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Breaking News
posted by cmn32480 on Wednesday November 09 2016, @12:10PM   Printer-friendly
from the not-the-people dept.

And the winner of the 2016 U.S. Presidential election, as reported by the major mainstream media outlets is Donald Trump. It has also been reported that Hillary Clinton called President-elect Donald Trump to concede.

Electoral vote count (so far): 279 for Donald Trump, 218 for Hillary Clinton. 270 electoral votes are needed to win.

Popular vote: 57,227,164 votes (48.0%) for Donald Trump, 56,279,305 votes (47.2%) for Hillary Clinton. Update: Now it is closer to 59,085,795 votes (47.5%) for Donald Trump and 59,236,903 votes (47.6%) for Hillary Clinton.

Yell, scream, gnash teeth... but please keep it civil.

Results at CNN, NYT, FiveThirtyEight, Wikipedia.

takyon: Republicans have retained control of the House and Senate.

Here's some market news:

Dow futures plunge nearly 750 points as investors warily eye electoral map
Asian markets plummet on likelihood of Trump victory
Bitcoin price soars as Trump pulls ahead
Opinion: How to profit from a Donald Trump victory

Ballot measure results will be covered in an upcoming story. Some initial results can be found at Ballotpedia and CNN.

[TMB Note: Stop breaking stuff, cmn32480]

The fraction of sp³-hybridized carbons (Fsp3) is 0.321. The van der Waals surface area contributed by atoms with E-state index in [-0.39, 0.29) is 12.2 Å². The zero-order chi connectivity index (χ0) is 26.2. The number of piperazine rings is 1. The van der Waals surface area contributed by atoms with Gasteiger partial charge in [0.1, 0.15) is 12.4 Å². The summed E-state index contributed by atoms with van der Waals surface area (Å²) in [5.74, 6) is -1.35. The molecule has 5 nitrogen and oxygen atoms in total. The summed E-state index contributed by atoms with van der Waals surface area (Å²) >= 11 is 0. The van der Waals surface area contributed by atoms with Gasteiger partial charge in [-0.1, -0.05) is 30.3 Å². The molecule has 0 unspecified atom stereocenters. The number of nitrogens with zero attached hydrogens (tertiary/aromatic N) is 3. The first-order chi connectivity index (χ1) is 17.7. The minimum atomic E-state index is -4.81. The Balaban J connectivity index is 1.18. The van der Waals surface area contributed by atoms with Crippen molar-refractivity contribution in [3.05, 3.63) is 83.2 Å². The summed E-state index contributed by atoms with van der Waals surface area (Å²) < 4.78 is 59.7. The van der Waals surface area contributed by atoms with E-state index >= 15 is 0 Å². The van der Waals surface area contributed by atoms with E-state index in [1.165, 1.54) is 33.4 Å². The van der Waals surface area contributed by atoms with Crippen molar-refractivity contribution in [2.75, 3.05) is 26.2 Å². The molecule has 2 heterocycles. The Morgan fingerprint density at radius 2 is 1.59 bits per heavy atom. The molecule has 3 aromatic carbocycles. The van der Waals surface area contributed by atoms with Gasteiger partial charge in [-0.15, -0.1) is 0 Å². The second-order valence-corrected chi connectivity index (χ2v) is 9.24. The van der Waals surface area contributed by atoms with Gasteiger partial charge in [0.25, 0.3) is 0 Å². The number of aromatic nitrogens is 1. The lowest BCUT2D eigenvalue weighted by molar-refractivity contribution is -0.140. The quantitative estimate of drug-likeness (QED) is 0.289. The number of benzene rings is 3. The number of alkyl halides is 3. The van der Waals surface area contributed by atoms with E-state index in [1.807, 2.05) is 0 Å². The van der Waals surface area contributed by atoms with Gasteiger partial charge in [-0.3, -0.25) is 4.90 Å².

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  • (Score: 2) by bzipitidoo on Thursday November 10 2016, @03:01PM

    by bzipitidoo (4388) on Thursday November 10 2016, @03:01PM (#425141) Journal

    I've heard that one before. It's a huge contortion to blame the housing bubble of the 2000s on a late 1970s Carter era law. If it was such a terrible law, why didn't it cause problems right away instead of 30 years later? What about the repeal of Glass-Steagall in the late 1990s, why isn't that mentioned? Funny how one act from the 1970s gets singled out for the blame, while dozens of more recent changes are passed over.

    That 1970s legislation is the act that shut down redlining, the unfair practice of discriminating against poor and colored people with higher interest rates or just plain refusal of loans, despite the absence of sound reasons to conclude that they are higher risk. Many critics of that act are motivated by racism, not financial reform. That bit about forcing banks to make loans that will be defaulted on is a total lie. The act says very clearly that activity is to be undertaken in a safe and sound manner.

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